By Amy Ronnkvist
When it comes to providing scholarships, there are three major questions to answer. In Part 1 of this series, we looked at the “why” element—determining what you truly want to accomplish by awarding a scholarship. In Part 2, we delved into the “how,” looking at ways to identify the students who need your help. In this final installment, we’ll take a closer look at the “what”—that is, what to look for in your recipients, and what exactly your scholarship program should provide to give them the best chance of success.
What To Look For: Asking The Right Questions
Once you’ve identified your “why” and “how,” it’s time to start developing an application that shines a spotlight on the qualities you want to reward. The scholarship application is effectively your only way to learn about students, so asking the right questions is vital.
The typical application covers five main areas: basic identifying information, academics, activities, financial need* and a personal statement or essay. This is a solid model to start from—but, depending on your audience and outcomes, the questions you ask in each area may be very different.
(*Not all scholarships take financial need into consideration, of course. Your “why” and “how” answers will help you decide your course of action!)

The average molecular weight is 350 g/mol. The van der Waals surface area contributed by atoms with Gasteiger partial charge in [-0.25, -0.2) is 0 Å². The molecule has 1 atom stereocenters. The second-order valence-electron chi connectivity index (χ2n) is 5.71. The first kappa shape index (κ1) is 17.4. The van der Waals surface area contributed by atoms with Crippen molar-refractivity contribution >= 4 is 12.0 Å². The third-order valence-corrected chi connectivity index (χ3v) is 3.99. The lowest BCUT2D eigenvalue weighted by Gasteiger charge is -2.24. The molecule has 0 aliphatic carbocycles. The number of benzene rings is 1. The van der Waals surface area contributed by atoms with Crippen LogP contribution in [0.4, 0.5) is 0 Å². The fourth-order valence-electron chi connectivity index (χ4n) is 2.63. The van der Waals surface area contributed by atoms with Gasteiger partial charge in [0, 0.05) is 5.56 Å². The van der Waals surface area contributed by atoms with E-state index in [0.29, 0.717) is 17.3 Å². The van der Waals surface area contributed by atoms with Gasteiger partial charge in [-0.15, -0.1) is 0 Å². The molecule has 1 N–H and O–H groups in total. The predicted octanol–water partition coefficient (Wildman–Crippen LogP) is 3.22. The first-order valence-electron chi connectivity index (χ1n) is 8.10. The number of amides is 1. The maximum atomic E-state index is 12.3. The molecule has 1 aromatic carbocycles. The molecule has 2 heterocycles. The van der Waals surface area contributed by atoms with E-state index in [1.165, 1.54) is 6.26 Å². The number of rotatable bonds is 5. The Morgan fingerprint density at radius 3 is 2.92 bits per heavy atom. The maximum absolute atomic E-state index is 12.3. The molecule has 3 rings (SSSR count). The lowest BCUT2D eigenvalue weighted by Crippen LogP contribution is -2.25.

When it comes to academics, the strongest indicator of student success in higher education is a combination of both GPA and standardized test scores; the former measures academic consistency and the latter measures preparation and performance under pressure. It’s important to know both. However, if you’re gearing your scholarship toward first-generation, low-income or nontraditional students, remember that they face documented testing inequity due to lack of access to testing preparation. Programs for this audience should consider putting less emphasis on test score.
Another way to look at readiness for higher ed? Ask about participation in AP/IB, college prep or dual-enrollment college courses. These are all good predictors of college success.